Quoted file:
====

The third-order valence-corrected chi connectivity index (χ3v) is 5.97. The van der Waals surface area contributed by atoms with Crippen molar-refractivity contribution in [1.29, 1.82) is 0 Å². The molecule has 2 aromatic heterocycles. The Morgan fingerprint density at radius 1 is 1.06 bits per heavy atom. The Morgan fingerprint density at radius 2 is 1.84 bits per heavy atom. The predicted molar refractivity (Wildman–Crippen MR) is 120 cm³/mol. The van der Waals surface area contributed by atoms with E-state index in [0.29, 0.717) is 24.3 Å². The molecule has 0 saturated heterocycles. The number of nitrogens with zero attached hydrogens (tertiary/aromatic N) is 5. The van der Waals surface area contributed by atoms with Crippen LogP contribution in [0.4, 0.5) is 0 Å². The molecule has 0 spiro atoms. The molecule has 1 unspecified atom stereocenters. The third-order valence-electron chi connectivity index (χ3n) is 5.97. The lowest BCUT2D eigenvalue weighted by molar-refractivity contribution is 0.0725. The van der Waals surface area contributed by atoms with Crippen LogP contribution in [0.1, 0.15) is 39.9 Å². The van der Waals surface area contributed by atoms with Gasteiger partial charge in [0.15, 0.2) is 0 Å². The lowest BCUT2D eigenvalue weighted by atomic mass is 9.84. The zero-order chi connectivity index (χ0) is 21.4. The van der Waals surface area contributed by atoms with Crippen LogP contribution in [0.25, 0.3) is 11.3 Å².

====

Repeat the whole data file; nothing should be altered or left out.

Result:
The third-order valence-corrected chi connectivity index (χ3v) is 5.97. The van der Waals surface area contributed by atoms with Crippen molar-refractivity contribution in [1.29, 1.82) is 0 Å². The molecule has 2 aromatic heterocycles. The Morgan fingerprint density at radius 1 is 1.06 bits per heavy atom. The Morgan fingerprint density at radius 2 is 1.84 bits per heavy atom. The predicted molar refractivity (Wildman–Crippen MR) is 120 cm³/mol. The van der Waals surface area contributed by atoms with E-state index in [0.29, 0.717) is 24.3 Å². The molecule has 0 saturated heterocycles. The number of nitrogens with zero attached hydrogens (tertiary/aromatic N) is 5. The van der Waals surface area contributed by atoms with Crippen LogP contribution in [0.4, 0.5) is 0 Å². The molecule has 0 spiro atoms. The molecule has 1 unspecified atom stereocenters. The third-order valence-electron chi connectivity index (χ3n) is 5.97. The lowest BCUT2D eigenvalue weighted by molar-refractivity contribution is 0.0725. The van der Waals surface area contributed by atoms with Crippen LogP contribution in [0.1, 0.15) is 39.9 Å². The van der Waals surface area contributed by atoms with Gasteiger partial charge in [0.15, 0.2) is 0 Å². The lowest BCUT2D eigenvalue weighted by atomic mass is 9.84. The zero-order chi connectivity index (χ0) is 21.4. The van der Waals surface area contributed by atoms with Crippen LogP contribution in [0.25, 0.3) is 11.3 Å².